Entertainment » Theatre

God of Carnage

by Kayla Miller
EDGE Media Network Contributor
Thursday Jan 19, 2012
Keith Randolph Smith as Michael Novak, Crystal Fox as Annette Raleigh, and Jasmine Guy as Veronica Novak in "God of Carnage"
Keith Randolph Smith as Michael Novak, Crystal Fox as Annette Raleigh, and Jasmine Guy as Veronica Novak in "God of Carnage"   (Source:Greg Mooney)

In this age of information, when digital messages can be delivered instantly, when communication barriers have seemingly dissolved and technology dictates the patterns of our lives, "God of Carnage" begs the question: How evolved are we, really?

"God of Carnage" follows one evening between two married couples: the Novaks (Michael and Veronica, parents of Henry) and the Raleighs (Alan and Annette, parents of Benjamin). The couples' 11-year-old sons' playground altercation, which entailed Benjamin striking Henry across the face with a stick, causing Henry to lose two teeth and retain permanent nerve damage, acts as the thrust behind the production.

Michael and Veronica invite Alan and Annette to their impeccably dignified home to discuss matters in a civilized fashion, hoping to avoid the childishness of lawsuits and infantile parents. What begins as a muted conversation between two sets of concerned parents quickly devolves into a chaotic blur of name-calling and bickering, complete with flared tempers, physical violence, and destruction of property.

"God of Carnage" acts as a mirror to the (specifically Western) perception of "dignified" society. Veronica (played by Jasmine Guy), the grand master of the at-first innocuous meeting, expresses her firm belief in the concepts of morality and civility throughout the play, emphasizing their responsibility as parents to the governing of their children's behavior.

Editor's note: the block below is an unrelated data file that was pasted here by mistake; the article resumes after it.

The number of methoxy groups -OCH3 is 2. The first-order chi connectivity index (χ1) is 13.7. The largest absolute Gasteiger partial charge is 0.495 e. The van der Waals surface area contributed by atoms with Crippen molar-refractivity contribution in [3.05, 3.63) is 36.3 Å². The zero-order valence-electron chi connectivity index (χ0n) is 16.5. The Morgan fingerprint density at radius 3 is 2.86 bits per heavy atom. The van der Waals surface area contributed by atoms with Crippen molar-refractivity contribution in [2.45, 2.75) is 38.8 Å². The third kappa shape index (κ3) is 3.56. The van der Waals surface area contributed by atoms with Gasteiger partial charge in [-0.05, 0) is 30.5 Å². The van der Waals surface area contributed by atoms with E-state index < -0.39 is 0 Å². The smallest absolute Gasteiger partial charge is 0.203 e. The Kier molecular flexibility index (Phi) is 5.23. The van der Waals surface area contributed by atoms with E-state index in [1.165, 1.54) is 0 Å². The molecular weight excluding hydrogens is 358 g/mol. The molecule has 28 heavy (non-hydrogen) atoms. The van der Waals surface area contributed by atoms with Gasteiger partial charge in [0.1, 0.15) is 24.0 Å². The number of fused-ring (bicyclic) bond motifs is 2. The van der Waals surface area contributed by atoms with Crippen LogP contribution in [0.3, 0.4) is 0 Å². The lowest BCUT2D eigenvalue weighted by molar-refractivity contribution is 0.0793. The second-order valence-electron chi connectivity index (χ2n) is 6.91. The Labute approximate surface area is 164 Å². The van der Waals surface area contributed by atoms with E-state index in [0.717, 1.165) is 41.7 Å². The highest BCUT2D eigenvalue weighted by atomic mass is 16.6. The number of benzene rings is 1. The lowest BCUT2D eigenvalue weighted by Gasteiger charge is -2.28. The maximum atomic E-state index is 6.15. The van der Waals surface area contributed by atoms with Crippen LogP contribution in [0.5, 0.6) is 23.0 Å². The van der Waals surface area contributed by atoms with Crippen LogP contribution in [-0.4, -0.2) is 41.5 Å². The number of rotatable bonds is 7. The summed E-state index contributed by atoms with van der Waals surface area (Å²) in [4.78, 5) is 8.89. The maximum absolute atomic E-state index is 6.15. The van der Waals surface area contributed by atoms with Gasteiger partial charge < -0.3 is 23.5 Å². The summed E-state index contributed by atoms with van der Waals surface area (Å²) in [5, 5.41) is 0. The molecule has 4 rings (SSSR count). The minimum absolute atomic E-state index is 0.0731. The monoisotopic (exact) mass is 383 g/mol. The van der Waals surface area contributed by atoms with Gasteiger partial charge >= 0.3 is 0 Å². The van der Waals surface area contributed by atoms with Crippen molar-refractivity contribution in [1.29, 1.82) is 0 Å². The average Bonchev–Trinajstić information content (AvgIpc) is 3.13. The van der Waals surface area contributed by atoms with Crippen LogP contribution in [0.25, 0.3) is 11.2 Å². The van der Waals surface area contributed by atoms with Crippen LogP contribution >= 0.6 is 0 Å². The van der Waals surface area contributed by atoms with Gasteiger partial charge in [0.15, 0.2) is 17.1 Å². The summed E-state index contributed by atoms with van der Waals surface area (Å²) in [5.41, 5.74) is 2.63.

Though Veronica's husband, Michael (Keith Randolph Smith), at first shakily supports his wife in these endeavors, as the evening progresses his support falls to the wayside, being replaced by expressions of his own bitterness and resentment towards his academic wife.

The only honest conclusion: as we age, our savagery may perhaps become better concealed, less blatant in its manifestations, but lies dormant nevertheless, awaiting its trigger.

Benjamin's parents behave no better: immediately defensive, Annette (Crystal Fox) and Alan (Geoffrey Darnell Williams) act as foils for Veronica and Michael's show of marital disillusion, revealing their own unhappiness in the process.

While the four characters initially interact in ways that point towards their attempts at calm collection, one of the play's most charged moments works to bring about the undoing of any semblance of composure: after they have discussed their sons' disagreement over a leftover meal of clafouti (an obvious nod toward dignified society), Annette becomes sick and vomits across Veronica's coffee table, ruining a rare book of art in the process.

Earlier in the play, Veronica and Annette had briefly discussed their shared love of Francis Bacon's work -- its "cruelty, majesty, and chaos," and after Annette's too-human release of her stomach's contents on Veronica and Michael's home furnishings, the characters digress into their own Bacon-esque world.

Running parallel to the parents' discussion of their children's "savage" behavior, Benjamin's father, Alan, exemplifies his own "adult" form of savagery via ongoing cell phone interruptions. Alan is a lawyer for a pharmaceutical company, and throughout the play he receives calls regarding some negative results of the new drug his company is peddling. When Alan finds that the drug causes a loss of motor function, his own cruelty is brought to the forefront.

"God of Carnage" draws a direct comparison between Henry and Benjamin's incident and the actions of their parents, and hints at the only honest conclusion: as we age, our savagery may perhaps become better concealed, less blatant in its manifestations, but lies dormant nevertheless, awaiting its trigger.

"God of Carnage" runs through February 4 at the Alliance Theatre, 1280 Peachtree Street NE, in Atlanta. For info or tickets, call 404-733-4650, or visit www.alliancetheatre.org

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